The recent NBC special series “Education Nation” looked at ways to improve education in America. While there’s a lot of work to do, there are bright spots.
Take Montgomery County public schools.
The graduation rate for the class of 2010 soared to 90 percent, according to school officials. That’s an increase of 2.5 percent over the class of 2009.
The growth was spurred by dramatic gains among African-American students.
By comparison, the graduation rate for the state of Maryland last semester was 86.6 percent.
“This is outstanding news for our district. More of our students are graduating on time with the knowledge and skills they need to be successful,” said Patricia O’Neill, president of the Montgomery County Board of Education.
The class of 2010 has another reason to be proud.
According to school officials, the group had the best SAT performance in the county’s history, scoring a 1,653. That’s an increase of 38 points over the previous year. They also earned more than $234 million in college scholarships – another record. That included 62 National Merit Scholarship winners.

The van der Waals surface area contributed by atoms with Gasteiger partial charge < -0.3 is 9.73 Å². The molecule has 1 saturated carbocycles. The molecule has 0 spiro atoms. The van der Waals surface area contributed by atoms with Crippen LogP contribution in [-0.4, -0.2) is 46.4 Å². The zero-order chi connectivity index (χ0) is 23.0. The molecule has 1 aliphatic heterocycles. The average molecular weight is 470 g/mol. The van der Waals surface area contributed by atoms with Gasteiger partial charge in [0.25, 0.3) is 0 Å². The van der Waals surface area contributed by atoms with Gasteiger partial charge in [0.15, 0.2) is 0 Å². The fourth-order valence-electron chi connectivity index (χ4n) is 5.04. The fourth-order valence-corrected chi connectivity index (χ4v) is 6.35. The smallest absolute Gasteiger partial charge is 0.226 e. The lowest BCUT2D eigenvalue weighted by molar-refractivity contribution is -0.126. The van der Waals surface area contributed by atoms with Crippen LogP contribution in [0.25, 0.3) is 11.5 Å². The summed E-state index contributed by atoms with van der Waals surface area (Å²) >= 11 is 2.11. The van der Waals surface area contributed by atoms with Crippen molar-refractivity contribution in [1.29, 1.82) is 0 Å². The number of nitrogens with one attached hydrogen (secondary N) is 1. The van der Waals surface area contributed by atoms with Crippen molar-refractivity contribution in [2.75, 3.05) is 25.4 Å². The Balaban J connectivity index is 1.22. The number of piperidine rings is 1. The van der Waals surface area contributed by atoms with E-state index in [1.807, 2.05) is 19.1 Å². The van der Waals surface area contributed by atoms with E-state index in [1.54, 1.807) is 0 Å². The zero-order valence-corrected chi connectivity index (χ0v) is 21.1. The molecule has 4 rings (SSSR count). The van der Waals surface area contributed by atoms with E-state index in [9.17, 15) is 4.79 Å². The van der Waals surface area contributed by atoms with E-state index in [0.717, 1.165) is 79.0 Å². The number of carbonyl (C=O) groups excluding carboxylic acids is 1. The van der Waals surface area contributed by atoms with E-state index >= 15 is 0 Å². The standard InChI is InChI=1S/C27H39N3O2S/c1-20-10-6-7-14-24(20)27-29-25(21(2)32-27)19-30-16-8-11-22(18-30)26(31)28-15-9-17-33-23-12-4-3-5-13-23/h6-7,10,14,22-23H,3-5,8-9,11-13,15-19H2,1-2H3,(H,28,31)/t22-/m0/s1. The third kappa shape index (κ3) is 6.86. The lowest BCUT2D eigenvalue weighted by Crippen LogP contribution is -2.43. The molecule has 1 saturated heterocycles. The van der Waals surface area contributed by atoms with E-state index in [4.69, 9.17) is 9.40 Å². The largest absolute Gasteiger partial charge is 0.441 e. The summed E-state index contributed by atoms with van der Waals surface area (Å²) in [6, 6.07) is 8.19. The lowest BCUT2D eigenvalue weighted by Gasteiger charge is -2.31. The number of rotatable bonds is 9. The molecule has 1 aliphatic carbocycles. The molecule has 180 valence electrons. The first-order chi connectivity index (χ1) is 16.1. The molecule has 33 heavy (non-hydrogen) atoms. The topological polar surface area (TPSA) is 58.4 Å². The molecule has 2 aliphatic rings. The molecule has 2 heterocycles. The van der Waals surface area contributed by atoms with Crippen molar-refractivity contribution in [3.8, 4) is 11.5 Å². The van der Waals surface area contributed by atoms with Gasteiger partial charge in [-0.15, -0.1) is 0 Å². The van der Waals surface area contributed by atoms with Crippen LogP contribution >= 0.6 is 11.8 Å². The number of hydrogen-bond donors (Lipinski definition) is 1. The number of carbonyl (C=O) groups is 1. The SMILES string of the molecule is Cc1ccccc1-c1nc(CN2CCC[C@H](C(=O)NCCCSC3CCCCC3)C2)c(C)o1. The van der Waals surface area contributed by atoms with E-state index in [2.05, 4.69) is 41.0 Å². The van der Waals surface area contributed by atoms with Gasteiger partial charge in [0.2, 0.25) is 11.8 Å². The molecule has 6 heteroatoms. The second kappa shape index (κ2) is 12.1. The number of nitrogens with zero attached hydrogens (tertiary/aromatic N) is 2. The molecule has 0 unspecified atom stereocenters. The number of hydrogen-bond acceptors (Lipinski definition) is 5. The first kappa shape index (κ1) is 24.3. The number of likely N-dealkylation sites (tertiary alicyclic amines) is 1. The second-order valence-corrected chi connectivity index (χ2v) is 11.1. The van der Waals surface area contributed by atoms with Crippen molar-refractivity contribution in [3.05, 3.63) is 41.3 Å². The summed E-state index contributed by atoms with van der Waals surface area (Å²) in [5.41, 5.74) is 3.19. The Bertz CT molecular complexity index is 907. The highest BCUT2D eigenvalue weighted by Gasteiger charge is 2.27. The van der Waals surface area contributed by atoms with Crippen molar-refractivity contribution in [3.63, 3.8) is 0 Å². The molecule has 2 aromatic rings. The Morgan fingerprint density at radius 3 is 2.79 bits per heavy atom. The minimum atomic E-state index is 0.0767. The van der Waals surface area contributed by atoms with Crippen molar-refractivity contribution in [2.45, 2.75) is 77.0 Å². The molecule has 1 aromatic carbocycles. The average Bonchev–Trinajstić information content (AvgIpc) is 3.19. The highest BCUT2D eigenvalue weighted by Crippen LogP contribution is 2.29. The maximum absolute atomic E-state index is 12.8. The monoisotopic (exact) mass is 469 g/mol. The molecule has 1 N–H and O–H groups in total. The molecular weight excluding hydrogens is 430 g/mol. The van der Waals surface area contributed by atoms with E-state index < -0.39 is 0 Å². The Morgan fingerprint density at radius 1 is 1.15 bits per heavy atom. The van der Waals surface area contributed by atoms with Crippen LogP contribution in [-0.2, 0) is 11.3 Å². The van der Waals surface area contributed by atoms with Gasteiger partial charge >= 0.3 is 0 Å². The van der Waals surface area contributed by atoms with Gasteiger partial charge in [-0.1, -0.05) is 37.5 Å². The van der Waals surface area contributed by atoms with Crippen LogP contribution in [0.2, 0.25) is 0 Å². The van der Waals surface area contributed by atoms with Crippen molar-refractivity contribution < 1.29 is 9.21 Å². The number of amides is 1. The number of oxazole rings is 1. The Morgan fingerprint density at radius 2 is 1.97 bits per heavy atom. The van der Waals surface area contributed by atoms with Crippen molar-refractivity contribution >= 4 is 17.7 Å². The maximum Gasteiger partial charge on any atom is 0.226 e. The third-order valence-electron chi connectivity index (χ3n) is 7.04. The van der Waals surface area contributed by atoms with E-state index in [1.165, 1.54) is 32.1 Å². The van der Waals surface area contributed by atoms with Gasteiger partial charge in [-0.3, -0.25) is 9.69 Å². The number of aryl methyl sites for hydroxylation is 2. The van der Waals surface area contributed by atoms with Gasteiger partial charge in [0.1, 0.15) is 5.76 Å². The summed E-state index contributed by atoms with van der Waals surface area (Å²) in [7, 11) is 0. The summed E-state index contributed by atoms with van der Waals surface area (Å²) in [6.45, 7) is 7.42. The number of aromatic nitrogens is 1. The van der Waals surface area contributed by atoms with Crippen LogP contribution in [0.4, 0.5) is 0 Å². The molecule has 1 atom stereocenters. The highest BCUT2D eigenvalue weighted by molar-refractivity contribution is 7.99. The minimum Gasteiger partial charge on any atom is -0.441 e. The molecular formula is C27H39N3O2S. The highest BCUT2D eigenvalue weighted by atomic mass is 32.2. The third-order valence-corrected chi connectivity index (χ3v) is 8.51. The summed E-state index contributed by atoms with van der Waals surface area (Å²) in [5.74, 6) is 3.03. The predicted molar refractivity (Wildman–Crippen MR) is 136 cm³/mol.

“This is perhaps the best prepared class in MCPS history,” said Superintendent Jerry D. Weast. “We not only had more graduates, but we have more young men and women who are prepared for the rigors of college and the workplace.”
Eight high schools had graduation rates greater than 95 percent, the highest belonging to Poolesville High School (99.3 percent), Winston Churchill High School (98.2 percent) and Thomas S. Wootton High School (97.8 percent).
Hey, class of 2011 -- can you top that!?!